How women's issues became Melinda Gates' issue
Photo: Michele Crowe/CBS via Getty Images
Melinda Gates told me in an interview earlier this year that she initially eschewed a focus on women's issues, seeing it as one of the "soft" areas typically reserved for female philanthropists.
Driving the news: Gates said she realized that women's issues were actually the key to the other areas that she is passionate about: global health, education and economic equality.
"If you invest in a woman we totally know from great research she invests in everybody else. ... She not only lifts her kids and her family but she lifts up her community, which lifts up society, which lifts up her country."— Melinda Gates
Similarly, contraception turns out to be not just a women's issue, but the key to a country's overall economic empowerment. No country in the last 50 years has made the transition from low income to middle income without allowing access to birth control, Gates said.
"Contraceptives are the greatest anti-poverty tool we have in the world. More than 90% of U.S. women use them. We believe in them and we should make sure that all women have access," Gates said during an interview during the San Francisco leg the tour for her book: The Moment of Lift: How Empowering Women Changes the World.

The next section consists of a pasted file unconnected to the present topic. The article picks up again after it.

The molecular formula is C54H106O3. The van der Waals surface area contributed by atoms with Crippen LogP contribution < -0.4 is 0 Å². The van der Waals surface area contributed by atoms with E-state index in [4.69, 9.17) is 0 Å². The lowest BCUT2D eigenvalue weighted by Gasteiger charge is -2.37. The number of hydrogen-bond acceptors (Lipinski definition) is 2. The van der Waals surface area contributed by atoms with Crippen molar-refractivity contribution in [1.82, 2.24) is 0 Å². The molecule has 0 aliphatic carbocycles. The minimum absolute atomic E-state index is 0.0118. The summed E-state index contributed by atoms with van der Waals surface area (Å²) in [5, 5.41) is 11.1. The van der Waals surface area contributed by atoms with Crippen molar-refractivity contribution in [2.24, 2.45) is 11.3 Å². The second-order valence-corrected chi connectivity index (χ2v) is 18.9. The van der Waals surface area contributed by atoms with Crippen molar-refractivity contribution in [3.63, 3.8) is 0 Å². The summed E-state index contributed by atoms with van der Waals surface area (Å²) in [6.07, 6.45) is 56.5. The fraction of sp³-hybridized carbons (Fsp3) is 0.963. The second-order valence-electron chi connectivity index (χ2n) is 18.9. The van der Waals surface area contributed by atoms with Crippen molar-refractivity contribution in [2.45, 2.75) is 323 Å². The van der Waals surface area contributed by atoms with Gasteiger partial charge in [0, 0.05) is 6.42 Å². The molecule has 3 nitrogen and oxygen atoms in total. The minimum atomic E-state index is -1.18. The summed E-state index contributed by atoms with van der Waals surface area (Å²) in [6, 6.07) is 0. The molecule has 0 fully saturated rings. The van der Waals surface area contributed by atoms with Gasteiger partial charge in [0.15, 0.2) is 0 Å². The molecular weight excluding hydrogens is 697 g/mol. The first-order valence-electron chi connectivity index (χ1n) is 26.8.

Why now? While both she and Bill Gates have generally stayed out of partisan U.S. politics, Melinda Gates chose to speak out after the Trump administration proposed to gut funding for contraception globally.
"When I saw a budget come out from the administration that proposed extraordinarily few resources for contraceptives around the world, I believe so fundamentally in that issue, I knew I had to speak out and I did and I have ever since then."— Melinda Gates